—-Thomas Pynchon, Gravity’s Rainbow

 

Woodall Rogers Freeway, from Klyde Warren Park, Dallas, Texas

A Streetcar Named Slothrop

Displaced Person’s Song

If you see a train this evening,
Far away, against the sky,
Lie down in your woolen blanket,
Sleep and let the train go by.

Trains have called us, every midnight,
From a thousand miles away,
Trains that pass through empty cities,
Trains that have no place to stay.

No one drives the locomotive,
No one tends the staring light,
Trains have never needed riders,
Trains belong to bitter night.

Railway stations stand deserted,
Rights-of-way lie clear and cold,
What we left them, trains inherit,
Trains go on, and we grow old.

Let them cry like cheated lovers,
Let their cries find only wind,
Trains are meant for night and ruin,
And we are meant for song and sin.”
― Thomas Pynchon, Gravity’s Rainbow

Dallas Streetcar

 

I enjoyed the initial meeting of the group that was to read Gravity’s Rainbow. My only problem was the distance. The drive, on a Wednesday evening, from my work, across town, fighting traffic all the way and back – was no fun at all. It made me doubt my commitment. Plus, one of my goals for the year was to reduce my (for me) already low driving mileage. A there-and-back-again trip across town every week would add to (maybe double) my driving.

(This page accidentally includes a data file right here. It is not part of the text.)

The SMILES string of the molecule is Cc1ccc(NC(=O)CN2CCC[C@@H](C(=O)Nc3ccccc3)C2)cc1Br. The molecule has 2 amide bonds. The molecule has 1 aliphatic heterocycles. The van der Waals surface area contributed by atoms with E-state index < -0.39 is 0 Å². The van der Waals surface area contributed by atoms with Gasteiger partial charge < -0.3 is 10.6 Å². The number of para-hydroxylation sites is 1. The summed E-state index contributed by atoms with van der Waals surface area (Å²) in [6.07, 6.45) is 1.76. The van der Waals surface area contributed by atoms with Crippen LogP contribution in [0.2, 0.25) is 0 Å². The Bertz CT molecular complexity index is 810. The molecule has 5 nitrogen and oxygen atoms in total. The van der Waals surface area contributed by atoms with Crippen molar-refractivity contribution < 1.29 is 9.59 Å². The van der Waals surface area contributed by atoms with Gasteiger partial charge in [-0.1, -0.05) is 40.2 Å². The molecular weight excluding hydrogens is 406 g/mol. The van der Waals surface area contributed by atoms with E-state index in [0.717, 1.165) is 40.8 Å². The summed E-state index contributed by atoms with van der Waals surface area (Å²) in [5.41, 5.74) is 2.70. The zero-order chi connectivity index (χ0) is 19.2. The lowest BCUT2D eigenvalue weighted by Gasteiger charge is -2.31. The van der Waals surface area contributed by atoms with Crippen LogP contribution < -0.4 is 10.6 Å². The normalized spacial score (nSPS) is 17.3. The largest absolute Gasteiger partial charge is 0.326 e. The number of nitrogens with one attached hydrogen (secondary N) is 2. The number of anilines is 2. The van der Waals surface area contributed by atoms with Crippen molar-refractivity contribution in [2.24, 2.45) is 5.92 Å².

But after thinking about it and then a good consultation of the Dallas Area Rapid Transit website I realized that I could leave from the LBJ/Central DART train station near my work, ride downtown on the Red line, and then after walking a couple short blocks, ride the new Dallas Streetcar across the Trinity River Bottoms to Bishop Arts – only a couple more blocks to my destination – The Wild Detectives.

So that’s what I did – I filled my book bag with my tabbed copy of Gravity’s Rainbow and my copy of Zak Smith’s Pictures Showing What Happens on Each Page of Thomas Pynchon’s Novel Gravity’s Rainbow (for reference and grins) and headed for the station.

LBJ Central DART Train Station, looking at my book while waiting for the train.

The ride was enjoyable – or at least better than fighting the million other cars that are going somewhere at the same time as I was. Something about sitting in a train, relaxed, looking out the window at the miles of cars sitting still, on freeway and cross streets, all the white lights lines up on the left and the red ones on the right.

Woodall Rogers Expressway, Dallas, Texas

The streetcar is pretty cool. It crosses the river where there are no overhead power lines, so it is the first streetcar to rely on batteries to bridge an unelectrified stretch.

The trip isn’t fast – it took an hour each way… mostly spent waiting on a train or streetcar. The walks at each end or between stations weren’t bad at all, though.

Oh, and the discussion was enjoyable and cool. And someone brought banana bread.